The Gyroscopic Effect

The first of anything is a scary deal. I remember when I first learned how to ride a bike. My uncle and my dad ran alongside me as my legs pumped the pedals up and down. The bike went forward, wobbling and shaking and I couldn’t tell if the bike was doing that or if all the jiggles were from me. Eventually I got the hang of it, like a gyroscopic force propelling me forward, steady on my own. (Okay, you physics wizards, I know there’s more to it than gyroscopic force when riding a bike: force, angles, equations—good Lord, let me have this one!) Soon after that, got my very first bicycle.

I’ve heard it said that a person never forgets how to ride a bike.

Detail of a road bike with a cyclist pedaling on a road. Photo is taken in low angle composition.

I haven’t been on a bicycle for over three decades—and I would never want to say that I’ve lost the knack, that stuff that propels me forward, but it is hard to come by, once it’s been gone.

I’m going to ride a bike this year. I’m not giving up.

 

Riding a bike is a little like writing a story—a little shaky at first, I mean, after all, the characters are new, the plot’s barely visible, where is the storyline going?

When I am able to turn off my inner editor, my characters appear, one by one. Some are shy about introducing themselves. They reveal their innermost thoughts and motivations in a painfully slow way. Sometimes they come up flat—meaning, are they just wallpaper? Stick figures? A bookmark to hold a place, or keep another character in line?

When that happens, it’s a signal to me to spend a little more effort on them—maybe work up a character sketch, do an interview: What’s your favorite color? What do you like to eat? What are you wearing? It takes time, but the reveal is well worth the effort.

Other characters are rich from the start. They walk into my writing room and plop down on the couch and stare at me until I stop to listen…. What are they saying? Mostly these are primary characters, arrogant characters. These are the people who fill a room, engaging everyone. They talk loud—I don’t know why. They may start singing. They laugh and I laugh along with them. They’re in a word, contagious.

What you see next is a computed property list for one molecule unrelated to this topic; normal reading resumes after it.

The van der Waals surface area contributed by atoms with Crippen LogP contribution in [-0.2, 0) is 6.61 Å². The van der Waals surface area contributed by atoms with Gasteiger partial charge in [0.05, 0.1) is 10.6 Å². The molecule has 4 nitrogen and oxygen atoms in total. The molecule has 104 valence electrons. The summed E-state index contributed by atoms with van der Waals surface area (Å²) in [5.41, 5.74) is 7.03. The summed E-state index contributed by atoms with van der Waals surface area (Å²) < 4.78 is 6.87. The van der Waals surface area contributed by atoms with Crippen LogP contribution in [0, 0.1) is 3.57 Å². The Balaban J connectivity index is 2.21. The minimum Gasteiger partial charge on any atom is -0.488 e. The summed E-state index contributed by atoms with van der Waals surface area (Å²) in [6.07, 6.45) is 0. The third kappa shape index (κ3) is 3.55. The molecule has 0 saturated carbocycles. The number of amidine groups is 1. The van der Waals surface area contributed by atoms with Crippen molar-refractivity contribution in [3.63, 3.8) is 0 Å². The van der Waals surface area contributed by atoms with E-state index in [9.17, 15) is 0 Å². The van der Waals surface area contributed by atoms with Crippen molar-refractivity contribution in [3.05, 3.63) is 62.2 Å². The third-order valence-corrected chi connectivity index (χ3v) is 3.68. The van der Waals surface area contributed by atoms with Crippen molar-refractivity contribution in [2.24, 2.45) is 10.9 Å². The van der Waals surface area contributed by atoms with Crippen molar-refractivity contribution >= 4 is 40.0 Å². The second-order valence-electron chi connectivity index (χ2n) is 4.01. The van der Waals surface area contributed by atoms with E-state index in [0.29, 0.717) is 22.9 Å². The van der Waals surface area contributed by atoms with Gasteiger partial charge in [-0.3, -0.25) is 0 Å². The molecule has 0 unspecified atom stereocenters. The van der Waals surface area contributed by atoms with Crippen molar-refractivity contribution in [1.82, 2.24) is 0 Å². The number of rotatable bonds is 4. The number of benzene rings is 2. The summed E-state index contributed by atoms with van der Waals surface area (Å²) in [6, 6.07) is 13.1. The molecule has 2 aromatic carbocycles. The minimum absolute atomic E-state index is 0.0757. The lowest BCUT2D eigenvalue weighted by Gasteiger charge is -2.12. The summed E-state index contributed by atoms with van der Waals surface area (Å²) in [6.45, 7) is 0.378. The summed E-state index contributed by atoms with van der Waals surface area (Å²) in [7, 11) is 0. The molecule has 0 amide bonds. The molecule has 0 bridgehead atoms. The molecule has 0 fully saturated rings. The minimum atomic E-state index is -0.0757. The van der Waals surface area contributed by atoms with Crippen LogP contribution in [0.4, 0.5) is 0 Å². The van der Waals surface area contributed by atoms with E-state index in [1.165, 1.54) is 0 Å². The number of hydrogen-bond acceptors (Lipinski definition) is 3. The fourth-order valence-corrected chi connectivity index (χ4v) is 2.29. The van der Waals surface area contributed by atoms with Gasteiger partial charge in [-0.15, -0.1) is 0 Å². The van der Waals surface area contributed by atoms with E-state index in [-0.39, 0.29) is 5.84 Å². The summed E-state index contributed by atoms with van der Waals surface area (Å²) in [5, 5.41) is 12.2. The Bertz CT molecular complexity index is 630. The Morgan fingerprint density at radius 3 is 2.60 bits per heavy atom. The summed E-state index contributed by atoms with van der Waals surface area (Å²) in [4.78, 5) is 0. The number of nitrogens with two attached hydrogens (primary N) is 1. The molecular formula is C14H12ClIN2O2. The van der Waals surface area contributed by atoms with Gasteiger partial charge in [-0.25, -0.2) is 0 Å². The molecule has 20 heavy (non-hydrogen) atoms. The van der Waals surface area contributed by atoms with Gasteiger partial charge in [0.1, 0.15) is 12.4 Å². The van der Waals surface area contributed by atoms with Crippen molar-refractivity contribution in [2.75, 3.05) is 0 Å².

The next trick is to get these characters in a room together, put them in impossible situations, present them with outrageous odds. A writing teacher once said to me, “Be mean to your characters!”

So, I write scene after scene, shaky at first, not really knowing what might be happening, what my subconscious, the universe, the whatever—is attempting to do with the words on the page, and then suddenly my fingers are flying, the critic is turned off and something else takes over. The story is off and running, writing itself, you might say.

Gyroscopic Effect on Story?

Let’s just call it that for now.

Varo is an interesting character. He came to me in shadows, unwilling to show himself fully. Oh, he was handsome—as most of my male leads are—and he was dangerous. I could tell that from the

Skeleton lying in shallow grave at Halloween

way he whispered in my ear… but that didn’t matter to Cassandra. I can’t wait for you to discover what she did when she first met him…

 

Curse of the Seven 70s available now on Barnes & Noble and Amazon

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